George L. NELSON, doing business as California Club, Petitioner and Appellant, v. DEPARTMENT OF ALCOHOLIC BEVERAGE CONTROL of the State of California and Alcoholic Beverage Control Board of the State of California, Respondents.
An accusation was filed with the Department of Alcoholic Beverage Control charging George L. Nelson, doing business as California Club, the possessor of a general on-sale liquor license, with six violations of the Alcoholic Beverage Control Act. Count I of the accusation charges the keeping of a disorderly house between November 10, 1955, and November 26, 1955. Count II charges that the appellant on the 10th day of November, 1955, permitted one Frances Patterson to solicit an act of prostitution. Court III charges that appellant on the 12th day of November, 1955, permitted one Sally Franklin to solicit an act of prostitution. Court IV charges that appellant on the 17th day of November, 1955, permitted one Ruth Rose to solicit an act of prostitution. Court V charges that appellant between November 10 and November 26, 1955, permitted his licensed premises to be used ‘as a resort for illegal possessors or users of narcotics, prostitutes, pimps and panderers,’ and Court VI charges that on November 26, 1955, appellant permitted his licensed premises to be used by one Yvonne Joyner, a known prostitute, to solicit an act of prostitution.
After a hearing upon the accusations, the Department of Alcoholic Beverage Control, hereinafter referred to as the department, rendered its decision finding the charges to be true and revoked appellant's license separately and severally as to each count, and the Alcoholic Beverage Control Appeals Board affirmed the department's decision. The appellant then sought a writ of mandate in the superior court. The court affirmed the decision of the department and denied a peremptory writ of mandate. The appellant has appealed from the judgment of the superior court.
As stated by the trial court, it appears from the evidence ‘that from November 10th to November 26th, 1955, the premises operated by petitioner were, during the late evening and early morning hours, frequented by known prostitutes, pimps, and panderers and a known narcotics addict, also a known panderer. It is also clear from the evidence that during said period the known prostitutes solicited patrons of the establishment and liquor control agents on those portions of the premises upon which the activities permitted by the license were conducted. The activities stated were not only known to the bartender, an employee of the petitioner, but were, in fact, encouraged and participated in by him while he was engaged in the course and scope of his employment with petitioner and while on the premises.’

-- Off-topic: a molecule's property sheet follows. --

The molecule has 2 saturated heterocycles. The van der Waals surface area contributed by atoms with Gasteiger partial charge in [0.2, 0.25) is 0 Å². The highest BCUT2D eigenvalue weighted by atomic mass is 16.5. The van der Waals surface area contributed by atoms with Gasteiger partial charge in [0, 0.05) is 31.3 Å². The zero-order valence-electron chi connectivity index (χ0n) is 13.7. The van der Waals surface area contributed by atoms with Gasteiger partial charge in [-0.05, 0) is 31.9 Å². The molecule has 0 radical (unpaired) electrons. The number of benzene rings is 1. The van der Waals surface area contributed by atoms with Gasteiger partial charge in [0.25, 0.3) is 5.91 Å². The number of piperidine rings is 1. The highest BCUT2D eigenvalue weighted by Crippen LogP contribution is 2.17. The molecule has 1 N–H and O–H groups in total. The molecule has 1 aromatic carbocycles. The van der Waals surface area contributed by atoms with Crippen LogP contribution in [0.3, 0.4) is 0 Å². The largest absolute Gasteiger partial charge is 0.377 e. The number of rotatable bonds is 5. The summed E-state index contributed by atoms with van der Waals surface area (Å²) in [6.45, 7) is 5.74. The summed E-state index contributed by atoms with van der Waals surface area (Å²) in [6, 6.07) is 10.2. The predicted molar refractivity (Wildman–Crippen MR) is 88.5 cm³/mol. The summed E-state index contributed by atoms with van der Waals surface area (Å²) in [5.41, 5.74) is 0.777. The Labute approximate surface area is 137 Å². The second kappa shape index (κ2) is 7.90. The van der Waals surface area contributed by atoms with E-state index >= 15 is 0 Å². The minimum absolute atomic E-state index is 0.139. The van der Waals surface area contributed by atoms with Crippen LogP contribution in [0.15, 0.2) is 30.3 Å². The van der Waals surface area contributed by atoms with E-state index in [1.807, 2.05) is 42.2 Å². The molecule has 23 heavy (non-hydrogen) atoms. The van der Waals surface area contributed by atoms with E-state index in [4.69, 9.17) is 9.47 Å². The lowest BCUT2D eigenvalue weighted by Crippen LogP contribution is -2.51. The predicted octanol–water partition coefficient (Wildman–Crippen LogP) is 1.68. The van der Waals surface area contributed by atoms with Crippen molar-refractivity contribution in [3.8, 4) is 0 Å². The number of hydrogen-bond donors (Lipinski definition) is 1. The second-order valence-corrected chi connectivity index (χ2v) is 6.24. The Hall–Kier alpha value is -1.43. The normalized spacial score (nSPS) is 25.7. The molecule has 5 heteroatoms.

Appellant does not question the sufficiency of the evidence to support Counts I and V.
The appellant contends that to revoke his license for the acts of his employees is a violation of ‘substantive and procedural due process.’ He argues that, impliedly at least, he, as a licensee, had no knowledge that prostitutes were frequenting his premises or that they were soliciting acts of prostitution. While it is true that there is no direct evidence that the petitioner was personally aware of the stated activities, although on two evenings he was present on the premises when the activity was being carried on, he was aware that there had been a substantial increase in the number of women patronizing the business, a fact which pleased him as he testified that ‘a bar without a girl in it is a dead bar.’ In Mantzoros v. State Board of Equalization, 87 Cal.App.2d 140, 196 P.2d 657, 660, the court held that the licensees could be liable for the action of their employees in making a sale after hours even though it was not shown that the sale was known to, or directed or authorized by the licensees. ‘* * * The licensee, if he elects to operate his business through employees must be responsible to the licensing authority for their conduct in the exercise of his license, else we could have the absurd result that liquor could be sold by employees at forbidden hours in licensed premises and the licensees would be immune to disciplinary action by the board. * * * [Citing cases.]’ Also see Karides v. Department of Alcoholic Beverage Control, 164 Cal.App.2d 549, 331 P.2d 145; Swegle v. State Board of Equalization, 125 Cal.App.2d 432, 270 P.2d 518; Endo v. State Board of Equalization, 143 Cal.App.2d 395, 300 P.2d 366.